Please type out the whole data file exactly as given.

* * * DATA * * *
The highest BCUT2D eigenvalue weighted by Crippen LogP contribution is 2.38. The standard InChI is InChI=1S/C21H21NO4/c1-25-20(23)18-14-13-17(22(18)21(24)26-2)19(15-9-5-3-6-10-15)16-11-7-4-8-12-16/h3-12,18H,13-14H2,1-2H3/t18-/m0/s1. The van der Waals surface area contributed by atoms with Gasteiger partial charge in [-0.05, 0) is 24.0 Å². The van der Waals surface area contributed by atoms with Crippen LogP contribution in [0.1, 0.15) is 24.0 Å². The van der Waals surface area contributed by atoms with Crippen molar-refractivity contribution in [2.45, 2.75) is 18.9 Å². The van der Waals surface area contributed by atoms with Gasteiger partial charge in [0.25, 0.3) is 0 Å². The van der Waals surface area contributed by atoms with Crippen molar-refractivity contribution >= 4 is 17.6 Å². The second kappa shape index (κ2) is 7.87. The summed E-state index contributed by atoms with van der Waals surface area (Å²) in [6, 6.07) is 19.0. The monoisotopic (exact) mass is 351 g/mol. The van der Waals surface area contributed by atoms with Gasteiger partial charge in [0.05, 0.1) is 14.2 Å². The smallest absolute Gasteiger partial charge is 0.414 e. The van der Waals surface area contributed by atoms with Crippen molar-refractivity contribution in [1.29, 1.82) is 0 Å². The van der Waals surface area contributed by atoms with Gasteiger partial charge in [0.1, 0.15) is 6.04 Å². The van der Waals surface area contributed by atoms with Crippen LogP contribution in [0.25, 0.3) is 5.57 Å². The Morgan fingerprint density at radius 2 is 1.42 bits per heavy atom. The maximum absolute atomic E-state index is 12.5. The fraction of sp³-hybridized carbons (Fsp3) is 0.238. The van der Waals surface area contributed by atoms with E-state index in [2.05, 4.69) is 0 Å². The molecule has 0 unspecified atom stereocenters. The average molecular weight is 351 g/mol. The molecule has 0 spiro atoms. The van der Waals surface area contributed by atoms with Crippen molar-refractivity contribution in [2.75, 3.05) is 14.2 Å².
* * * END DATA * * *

The highest BCUT2D eigenvalue weighted by Crippen LogP contribution is 2.38. The standard InChI is InChI=1S/C21H21NO4/c1-25-20(23)18-14-13-17(22(18)21(24)26-2)19(15-9-5-3-6-10-15)16-11-7-4-8-12-16/h3-12,18H,13-14H2,1-2H3/t18-/m0/s1. The van der Waals surface area contributed by atoms with Gasteiger partial charge in [-0.05, 0) is 24.0 Å². The van der Waals surface area contributed by atoms with Crippen LogP contribution in [0.1, 0.15) is 24.0 Å². The van der Waals surface area contributed by atoms with Crippen molar-refractivity contribution in [2.45, 2.75) is 18.9 Å². The van der Waals surface area contributed by atoms with Gasteiger partial charge in [0.25, 0.3) is 0 Å². The van der Waals surface area contributed by atoms with Crippen molar-refractivity contribution >= 4 is 17.6 Å². The second kappa shape index (κ2) is 7.87. The summed E-state index contributed by atoms with van der Waals surface area (Å²) in [6, 6.07) is 19.0. The monoisotopic (exact) mass is 351 g/mol. The van der Waals surface area contributed by atoms with Gasteiger partial charge in [0.05, 0.1) is 14.2 Å². The smallest absolute Gasteiger partial charge is 0.414 e. The van der Waals surface area contributed by atoms with Crippen molar-refractivity contribution in [1.29, 1.82) is 0 Å². The van der Waals surface area contributed by atoms with Gasteiger partial charge in [0.1, 0.15) is 6.04 Å². The van der Waals surface area contributed by atoms with Crippen LogP contribution in [0.25, 0.3) is 5.57 Å². The Morgan fingerprint density at radius 2 is 1.42 bits per heavy atom. The maximum absolute atomic E-state index is 12.5. The fraction of sp³-hybridized carbons (Fsp3) is 0.238. The van der Waals surface area contributed by atoms with E-state index in [2.05, 4.69) is 0 Å². The molecule has 0 unspecified atom stereocenters. The average molecular weight is 351 g/mol. The molecule has 0 spiro atoms. The van der Waals surface area contributed by atoms with Crippen molar-refractivity contribution in [2.75, 3.05) is 14.2 Å².